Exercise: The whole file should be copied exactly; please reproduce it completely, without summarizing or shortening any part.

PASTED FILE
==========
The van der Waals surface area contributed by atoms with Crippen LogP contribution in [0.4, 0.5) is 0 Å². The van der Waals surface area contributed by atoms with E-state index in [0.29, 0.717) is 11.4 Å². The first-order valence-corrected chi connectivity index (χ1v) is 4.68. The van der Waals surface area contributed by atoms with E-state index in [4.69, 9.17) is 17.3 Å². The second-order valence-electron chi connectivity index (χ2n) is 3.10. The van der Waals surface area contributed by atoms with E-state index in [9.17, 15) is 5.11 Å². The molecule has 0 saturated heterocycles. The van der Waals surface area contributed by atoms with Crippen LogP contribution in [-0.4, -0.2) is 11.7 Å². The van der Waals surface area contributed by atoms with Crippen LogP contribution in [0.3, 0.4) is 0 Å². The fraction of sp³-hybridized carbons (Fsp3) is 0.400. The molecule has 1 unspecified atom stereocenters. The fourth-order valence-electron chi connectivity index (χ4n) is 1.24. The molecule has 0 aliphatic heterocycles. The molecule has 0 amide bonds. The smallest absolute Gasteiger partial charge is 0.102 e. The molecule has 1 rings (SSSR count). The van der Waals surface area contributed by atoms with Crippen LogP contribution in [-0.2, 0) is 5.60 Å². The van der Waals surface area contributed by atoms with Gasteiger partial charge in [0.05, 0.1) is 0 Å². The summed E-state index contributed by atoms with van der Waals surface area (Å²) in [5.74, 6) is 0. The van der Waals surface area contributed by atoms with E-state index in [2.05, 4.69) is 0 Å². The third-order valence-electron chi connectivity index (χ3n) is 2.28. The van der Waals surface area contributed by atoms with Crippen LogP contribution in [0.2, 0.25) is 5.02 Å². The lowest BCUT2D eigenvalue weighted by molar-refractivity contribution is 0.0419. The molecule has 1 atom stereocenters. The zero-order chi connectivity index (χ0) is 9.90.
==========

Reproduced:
The van der Waals surface area contributed by atoms with Crippen LogP contribution in [0.4, 0.5) is 0 Å². The van der Waals surface area contributed by atoms with E-state index in [0.29, 0.717) is 11.4 Å². The first-order valence-corrected chi connectivity index (χ1v) is 4.68. The van der Waals surface area contributed by atoms with E-state index in [4.69, 9.17) is 17.3 Å². The second-order valence-electron chi connectivity index (χ2n) is 3.10. The van der Waals surface area contributed by atoms with E-state index in [9.17, 15) is 5.11 Å². The molecule has 0 saturated heterocycles. The van der Waals surface area contributed by atoms with Crippen LogP contribution in [-0.4, -0.2) is 11.7 Å². The van der Waals surface area contributed by atoms with Crippen LogP contribution in [0.3, 0.4) is 0 Å². The fraction of sp³-hybridized carbons (Fsp3) is 0.400. The molecule has 1 unspecified atom stereocenters. The fourth-order valence-electron chi connectivity index (χ4n) is 1.24. The molecule has 0 aliphatic heterocycles. The molecule has 0 amide bonds. The smallest absolute Gasteiger partial charge is 0.102 e. The molecule has 1 rings (SSSR count). The van der Waals surface area contributed by atoms with Crippen LogP contribution in [-0.2, 0) is 5.60 Å². The van der Waals surface area contributed by atoms with Gasteiger partial charge in [0.05, 0.1) is 0 Å². The summed E-state index contributed by atoms with van der Waals surface area (Å²) in [5.74, 6) is 0. The van der Waals surface area contributed by atoms with E-state index in [2.05, 4.69) is 0 Å². The third-order valence-electron chi connectivity index (χ3n) is 2.28. The van der Waals surface area contributed by atoms with Crippen LogP contribution in [0.2, 0.25) is 5.02 Å². The lowest BCUT2D eigenvalue weighted by molar-refractivity contribution is 0.0419. The molecule has 1 atom stereocenters. The zero-order chi connectivity index (χ0) is 9.90.